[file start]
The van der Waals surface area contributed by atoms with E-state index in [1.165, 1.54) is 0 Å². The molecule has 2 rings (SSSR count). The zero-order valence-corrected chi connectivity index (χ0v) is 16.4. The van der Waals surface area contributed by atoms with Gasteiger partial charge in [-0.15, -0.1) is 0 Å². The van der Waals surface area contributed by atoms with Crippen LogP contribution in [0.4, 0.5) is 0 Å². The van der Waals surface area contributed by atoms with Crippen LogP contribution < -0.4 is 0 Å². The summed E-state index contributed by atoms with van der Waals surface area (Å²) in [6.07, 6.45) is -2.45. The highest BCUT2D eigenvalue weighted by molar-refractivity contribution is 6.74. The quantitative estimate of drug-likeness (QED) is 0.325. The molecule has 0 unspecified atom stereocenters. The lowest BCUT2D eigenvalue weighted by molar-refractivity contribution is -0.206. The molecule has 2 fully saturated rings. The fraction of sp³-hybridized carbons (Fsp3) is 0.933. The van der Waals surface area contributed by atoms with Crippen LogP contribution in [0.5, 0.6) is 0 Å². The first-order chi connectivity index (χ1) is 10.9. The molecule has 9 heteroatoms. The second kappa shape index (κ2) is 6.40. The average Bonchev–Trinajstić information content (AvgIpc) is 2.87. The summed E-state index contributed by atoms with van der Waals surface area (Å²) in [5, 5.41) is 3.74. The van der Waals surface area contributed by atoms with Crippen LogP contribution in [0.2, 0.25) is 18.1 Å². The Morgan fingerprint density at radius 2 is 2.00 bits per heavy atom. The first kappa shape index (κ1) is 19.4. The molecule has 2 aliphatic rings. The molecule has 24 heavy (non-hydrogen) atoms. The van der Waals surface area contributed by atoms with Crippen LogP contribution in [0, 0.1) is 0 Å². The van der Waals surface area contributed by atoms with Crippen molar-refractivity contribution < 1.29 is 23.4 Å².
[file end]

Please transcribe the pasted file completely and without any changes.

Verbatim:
The van der Waals surface area contributed by atoms with E-state index in [1.165, 1.54) is 0 Å². The molecule has 2 rings (SSSR count). The zero-order valence-corrected chi connectivity index (χ0v) is 16.4. The van der Waals surface area contributed by atoms with Gasteiger partial charge in [-0.15, -0.1) is 0 Å². The van der Waals surface area contributed by atoms with Crippen LogP contribution in [0.4, 0.5) is 0 Å². The van der Waals surface area contributed by atoms with Crippen LogP contribution < -0.4 is 0 Å². The summed E-state index contributed by atoms with van der Waals surface area (Å²) in [6.07, 6.45) is -2.45. The highest BCUT2D eigenvalue weighted by molar-refractivity contribution is 6.74. The quantitative estimate of drug-likeness (QED) is 0.325. The molecule has 0 unspecified atom stereocenters. The lowest BCUT2D eigenvalue weighted by molar-refractivity contribution is -0.206. The molecule has 2 fully saturated rings. The fraction of sp³-hybridized carbons (Fsp3) is 0.933. The van der Waals surface area contributed by atoms with Crippen LogP contribution in [0.5, 0.6) is 0 Å². The first-order chi connectivity index (χ1) is 10.9. The molecule has 9 heteroatoms. The second kappa shape index (κ2) is 6.40. The average Bonchev–Trinajstić information content (AvgIpc) is 2.87. The summed E-state index contributed by atoms with van der Waals surface area (Å²) in [5, 5.41) is 3.74. The van der Waals surface area contributed by atoms with Crippen LogP contribution in [0.2, 0.25) is 18.1 Å². The Morgan fingerprint density at radius 2 is 2.00 bits per heavy atom. The first kappa shape index (κ1) is 19.4. The molecule has 2 aliphatic rings. The molecule has 24 heavy (non-hydrogen) atoms. The van der Waals surface area contributed by atoms with Crippen LogP contribution in [0, 0.1) is 0 Å². The van der Waals surface area contributed by atoms with Crippen molar-refractivity contribution < 1.29 is 23.4 Å².